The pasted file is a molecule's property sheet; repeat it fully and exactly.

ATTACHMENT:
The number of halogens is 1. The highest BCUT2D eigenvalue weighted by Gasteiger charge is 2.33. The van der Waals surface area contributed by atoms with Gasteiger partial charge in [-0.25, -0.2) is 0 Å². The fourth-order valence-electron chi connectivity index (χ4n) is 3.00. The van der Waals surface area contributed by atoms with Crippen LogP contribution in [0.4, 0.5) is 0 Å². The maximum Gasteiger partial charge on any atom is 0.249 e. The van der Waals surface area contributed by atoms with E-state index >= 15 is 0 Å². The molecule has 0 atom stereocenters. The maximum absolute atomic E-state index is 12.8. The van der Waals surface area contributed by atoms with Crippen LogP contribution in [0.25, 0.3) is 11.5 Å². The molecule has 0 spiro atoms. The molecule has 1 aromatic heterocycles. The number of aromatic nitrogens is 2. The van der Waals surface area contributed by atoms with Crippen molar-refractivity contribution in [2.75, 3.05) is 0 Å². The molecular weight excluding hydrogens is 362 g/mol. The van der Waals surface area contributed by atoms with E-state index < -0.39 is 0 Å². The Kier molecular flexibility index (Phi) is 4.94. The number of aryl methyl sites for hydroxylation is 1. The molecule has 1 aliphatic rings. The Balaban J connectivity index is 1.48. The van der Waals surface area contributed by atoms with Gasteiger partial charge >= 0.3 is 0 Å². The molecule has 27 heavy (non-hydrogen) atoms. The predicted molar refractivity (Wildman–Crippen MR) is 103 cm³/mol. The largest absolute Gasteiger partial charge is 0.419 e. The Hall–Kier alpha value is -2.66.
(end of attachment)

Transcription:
The number of halogens is 1. The highest BCUT2D eigenvalue weighted by Gasteiger charge is 2.33. The van der Waals surface area contributed by atoms with Gasteiger partial charge in [-0.25, -0.2) is 0 Å². The fourth-order valence-electron chi connectivity index (χ4n) is 3.00. The van der Waals surface area contributed by atoms with Crippen LogP contribution in [0.4, 0.5) is 0 Å². The maximum Gasteiger partial charge on any atom is 0.249 e. The van der Waals surface area contributed by atoms with E-state index >= 15 is 0 Å². The molecule has 0 atom stereocenters. The maximum absolute atomic E-state index is 12.8. The van der Waals surface area contributed by atoms with Crippen LogP contribution in [0.25, 0.3) is 11.5 Å². The molecule has 0 spiro atoms. The molecule has 1 aromatic heterocycles. The number of aromatic nitrogens is 2. The van der Waals surface area contributed by atoms with Crippen molar-refractivity contribution in [2.75, 3.05) is 0 Å². The molecular weight excluding hydrogens is 362 g/mol. The van der Waals surface area contributed by atoms with E-state index < -0.39 is 0 Å². The Kier molecular flexibility index (Phi) is 4.94. The number of aryl methyl sites for hydroxylation is 1. The molecule has 1 aliphatic rings. The Balaban J connectivity index is 1.48. The van der Waals surface area contributed by atoms with Gasteiger partial charge >= 0.3 is 0 Å². The molecule has 27 heavy (non-hydrogen) atoms. The predicted molar refractivity (Wildman–Crippen MR) is 103 cm³/mol. The largest absolute Gasteiger partial charge is 0.419 e. The Hall–Kier alpha value is -2.66.